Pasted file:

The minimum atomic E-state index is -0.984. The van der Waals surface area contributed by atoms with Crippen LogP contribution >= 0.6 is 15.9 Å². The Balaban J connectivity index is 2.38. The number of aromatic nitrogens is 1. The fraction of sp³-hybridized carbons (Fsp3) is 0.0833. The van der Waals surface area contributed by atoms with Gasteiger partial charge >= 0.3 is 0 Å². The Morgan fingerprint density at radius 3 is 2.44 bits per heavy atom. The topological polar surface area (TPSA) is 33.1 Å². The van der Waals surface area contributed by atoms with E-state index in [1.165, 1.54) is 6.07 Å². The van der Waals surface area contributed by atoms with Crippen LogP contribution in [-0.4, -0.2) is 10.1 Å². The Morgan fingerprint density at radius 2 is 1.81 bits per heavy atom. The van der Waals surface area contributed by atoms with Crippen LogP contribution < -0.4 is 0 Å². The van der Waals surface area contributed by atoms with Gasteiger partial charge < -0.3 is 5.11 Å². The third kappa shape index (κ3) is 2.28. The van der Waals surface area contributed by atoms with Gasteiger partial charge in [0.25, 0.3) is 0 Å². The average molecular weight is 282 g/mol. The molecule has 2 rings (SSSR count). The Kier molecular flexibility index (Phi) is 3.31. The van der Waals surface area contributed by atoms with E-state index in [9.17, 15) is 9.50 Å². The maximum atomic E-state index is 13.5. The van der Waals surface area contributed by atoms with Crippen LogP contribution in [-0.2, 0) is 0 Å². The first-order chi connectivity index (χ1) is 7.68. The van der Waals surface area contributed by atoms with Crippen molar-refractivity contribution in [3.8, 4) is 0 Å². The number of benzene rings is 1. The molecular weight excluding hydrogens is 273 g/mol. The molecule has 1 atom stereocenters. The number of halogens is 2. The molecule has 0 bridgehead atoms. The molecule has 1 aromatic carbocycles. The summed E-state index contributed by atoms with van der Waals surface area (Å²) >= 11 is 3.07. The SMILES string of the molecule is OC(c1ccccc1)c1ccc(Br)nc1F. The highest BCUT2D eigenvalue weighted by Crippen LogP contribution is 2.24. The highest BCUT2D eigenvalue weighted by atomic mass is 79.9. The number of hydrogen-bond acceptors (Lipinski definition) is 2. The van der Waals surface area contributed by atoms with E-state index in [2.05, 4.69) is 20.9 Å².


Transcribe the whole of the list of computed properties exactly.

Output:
The minimum atomic E-state index is -0.984. The van der Waals surface area contributed by atoms with Crippen LogP contribution >= 0.6 is 15.9 Å². The Balaban J connectivity index is 2.38. The number of aromatic nitrogens is 1. The fraction of sp³-hybridized carbons (Fsp3) is 0.0833. The van der Waals surface area contributed by atoms with Gasteiger partial charge >= 0.3 is 0 Å². The Morgan fingerprint density at radius 3 is 2.44 bits per heavy atom. The topological polar surface area (TPSA) is 33.1 Å². The van der Waals surface area contributed by atoms with E-state index in [1.165, 1.54) is 6.07 Å². The van der Waals surface area contributed by atoms with Crippen LogP contribution in [-0.4, -0.2) is 10.1 Å². The Morgan fingerprint density at radius 2 is 1.81 bits per heavy atom. The van der Waals surface area contributed by atoms with Crippen LogP contribution < -0.4 is 0 Å². The van der Waals surface area contributed by atoms with Gasteiger partial charge < -0.3 is 5.11 Å². The third kappa shape index (κ3) is 2.28. The van der Waals surface area contributed by atoms with Gasteiger partial charge in [0.25, 0.3) is 0 Å². The average molecular weight is 282 g/mol. The molecule has 2 rings (SSSR count). The Kier molecular flexibility index (Phi) is 3.31. The van der Waals surface area contributed by atoms with E-state index in [9.17, 15) is 9.50 Å². The maximum atomic E-state index is 13.5. The van der Waals surface area contributed by atoms with Crippen LogP contribution in [-0.2, 0) is 0 Å². The first-order chi connectivity index (χ1) is 7.68. The van der Waals surface area contributed by atoms with Crippen molar-refractivity contribution in [3.8, 4) is 0 Å². The number of benzene rings is 1. The molecular weight excluding hydrogens is 273 g/mol. The molecule has 1 atom stereocenters. The number of halogens is 2. The molecule has 0 bridgehead atoms. The molecule has 1 aromatic carbocycles. The summed E-state index contributed by atoms with van der Waals surface area (Å²) >= 11 is 3.07. The SMILES string of the molecule is OC(c1ccccc1)c1ccc(Br)nc1F. The highest BCUT2D eigenvalue weighted by Crippen LogP contribution is 2.24. The highest BCUT2D eigenvalue weighted by atomic mass is 79.9. The number of hydrogen-bond acceptors (Lipinski definition) is 2. The van der Waals surface area contributed by atoms with E-state index in [2.05, 4.69) is 20.9 Å².